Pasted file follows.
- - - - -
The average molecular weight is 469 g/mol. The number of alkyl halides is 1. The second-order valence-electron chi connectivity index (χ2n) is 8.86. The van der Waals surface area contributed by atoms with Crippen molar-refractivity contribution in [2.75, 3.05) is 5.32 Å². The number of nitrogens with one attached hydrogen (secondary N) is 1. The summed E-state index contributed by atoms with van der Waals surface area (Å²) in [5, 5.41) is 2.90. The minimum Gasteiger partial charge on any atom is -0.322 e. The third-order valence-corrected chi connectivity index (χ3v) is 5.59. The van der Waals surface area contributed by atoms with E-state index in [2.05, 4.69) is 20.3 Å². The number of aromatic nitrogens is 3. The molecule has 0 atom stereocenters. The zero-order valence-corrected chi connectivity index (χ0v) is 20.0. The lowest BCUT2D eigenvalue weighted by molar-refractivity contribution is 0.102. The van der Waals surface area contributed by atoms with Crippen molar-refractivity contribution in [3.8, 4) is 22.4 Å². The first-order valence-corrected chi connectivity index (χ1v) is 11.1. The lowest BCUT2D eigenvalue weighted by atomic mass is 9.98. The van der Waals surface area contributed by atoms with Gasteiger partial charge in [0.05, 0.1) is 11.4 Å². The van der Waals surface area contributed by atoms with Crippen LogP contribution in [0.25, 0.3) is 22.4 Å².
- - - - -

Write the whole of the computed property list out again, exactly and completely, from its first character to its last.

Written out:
The average molecular weight is 469 g/mol. The number of alkyl halides is 1. The second-order valence-electron chi connectivity index (χ2n) is 8.86. The van der Waals surface area contributed by atoms with Crippen molar-refractivity contribution in [2.75, 3.05) is 5.32 Å². The number of nitrogens with one attached hydrogen (secondary N) is 1. The summed E-state index contributed by atoms with van der Waals surface area (Å²) in [5, 5.41) is 2.90. The minimum Gasteiger partial charge on any atom is -0.322 e. The third-order valence-corrected chi connectivity index (χ3v) is 5.59. The van der Waals surface area contributed by atoms with E-state index in [2.05, 4.69) is 20.3 Å². The number of aromatic nitrogens is 3. The molecule has 0 atom stereocenters. The zero-order valence-corrected chi connectivity index (χ0v) is 20.0. The lowest BCUT2D eigenvalue weighted by molar-refractivity contribution is 0.102. The van der Waals surface area contributed by atoms with Crippen molar-refractivity contribution in [3.8, 4) is 22.4 Å². The first-order valence-corrected chi connectivity index (χ1v) is 11.1. The lowest BCUT2D eigenvalue weighted by atomic mass is 9.98. The van der Waals surface area contributed by atoms with Gasteiger partial charge in [0.05, 0.1) is 11.4 Å². The van der Waals surface area contributed by atoms with Crippen LogP contribution in [0.25, 0.3) is 22.4 Å².